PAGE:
François Quesnay Bibliography

Tableau économique 1758
Quesnay main work which demonstrated the economic relationship between industry and agriculture, and containing the purported proof that agriculture alone added to the nation’s wealth. It contained the first example of an economic model. Quesnay feared that the wide circulation of the book might bring about a revolution.

Voltaire dismissed the utopianism of the Physiocrats who “finding themselves at leisure, they govern the state from the corner of their hearth” (L’Homme aux quarante écus), and Adam Smith thought the Tableau économique the work of a “very speculative physician” bent on prescribing a rigid diet to a country that did not need it. Hume was also dismissive; in a letter to Morellet, who was proposing to write a Dictionnaire de commerce, he wrote “I hope that in your work you will thunder against them, and crush them, and pound them, and reduce them to dust and ashes! They are, indeed, the set of men the most chimerical and most arrogant that now exist, since the annihilation of the Sorbonne.” (10 July 1769)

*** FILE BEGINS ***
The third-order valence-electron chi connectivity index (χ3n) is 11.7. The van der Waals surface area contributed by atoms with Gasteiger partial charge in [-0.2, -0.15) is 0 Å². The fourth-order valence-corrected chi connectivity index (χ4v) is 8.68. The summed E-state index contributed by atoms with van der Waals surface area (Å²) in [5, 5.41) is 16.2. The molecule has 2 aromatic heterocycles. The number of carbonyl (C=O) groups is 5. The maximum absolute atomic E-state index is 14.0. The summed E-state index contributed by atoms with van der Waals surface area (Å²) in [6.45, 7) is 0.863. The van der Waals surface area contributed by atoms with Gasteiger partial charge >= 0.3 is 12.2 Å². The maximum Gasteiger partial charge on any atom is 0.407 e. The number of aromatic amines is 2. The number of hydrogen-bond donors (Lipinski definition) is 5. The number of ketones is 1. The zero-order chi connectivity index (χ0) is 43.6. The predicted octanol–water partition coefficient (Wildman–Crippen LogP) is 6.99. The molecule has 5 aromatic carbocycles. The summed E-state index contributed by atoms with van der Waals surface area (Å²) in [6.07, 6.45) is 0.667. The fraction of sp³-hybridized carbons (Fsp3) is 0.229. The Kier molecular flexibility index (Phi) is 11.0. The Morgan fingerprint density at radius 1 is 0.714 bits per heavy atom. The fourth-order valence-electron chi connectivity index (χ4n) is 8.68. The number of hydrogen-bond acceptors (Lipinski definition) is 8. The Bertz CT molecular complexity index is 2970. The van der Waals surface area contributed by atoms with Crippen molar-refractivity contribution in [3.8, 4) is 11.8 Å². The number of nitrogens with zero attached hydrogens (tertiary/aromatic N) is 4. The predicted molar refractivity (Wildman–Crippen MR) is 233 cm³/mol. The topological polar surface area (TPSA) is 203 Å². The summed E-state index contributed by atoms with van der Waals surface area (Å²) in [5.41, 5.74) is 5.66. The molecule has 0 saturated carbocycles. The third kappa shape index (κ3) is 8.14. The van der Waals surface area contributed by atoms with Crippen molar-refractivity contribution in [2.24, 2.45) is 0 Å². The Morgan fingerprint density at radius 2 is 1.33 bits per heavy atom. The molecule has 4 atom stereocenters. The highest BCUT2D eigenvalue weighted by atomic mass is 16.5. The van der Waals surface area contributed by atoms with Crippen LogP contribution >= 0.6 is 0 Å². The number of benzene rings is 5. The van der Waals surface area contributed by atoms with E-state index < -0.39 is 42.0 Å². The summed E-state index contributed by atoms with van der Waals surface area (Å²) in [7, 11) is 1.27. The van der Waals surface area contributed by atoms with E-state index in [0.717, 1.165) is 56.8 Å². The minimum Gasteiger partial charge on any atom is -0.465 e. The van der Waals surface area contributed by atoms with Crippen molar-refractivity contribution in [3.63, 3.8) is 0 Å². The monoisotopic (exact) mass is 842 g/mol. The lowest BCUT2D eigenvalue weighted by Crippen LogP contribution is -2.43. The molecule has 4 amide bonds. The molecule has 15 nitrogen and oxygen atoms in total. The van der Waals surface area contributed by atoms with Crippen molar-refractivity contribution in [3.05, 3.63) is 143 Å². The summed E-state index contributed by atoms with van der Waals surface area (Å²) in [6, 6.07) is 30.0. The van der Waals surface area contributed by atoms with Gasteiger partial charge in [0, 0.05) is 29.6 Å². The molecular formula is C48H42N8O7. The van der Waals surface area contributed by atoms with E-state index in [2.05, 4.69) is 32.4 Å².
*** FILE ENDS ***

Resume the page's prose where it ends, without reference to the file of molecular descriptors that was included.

Maximes Générales de Gouvernement économique d’un Royaume Agricole 1760
Quesnay’s last work, a development of ideas put forward in Tableau économique.
Observations sur l’histoire de France 1765
An examination of the rise of despotic power in French history in which Mably challenges the parlement’s view that they serve as upholders of liberty.
Le Droit naturel 1765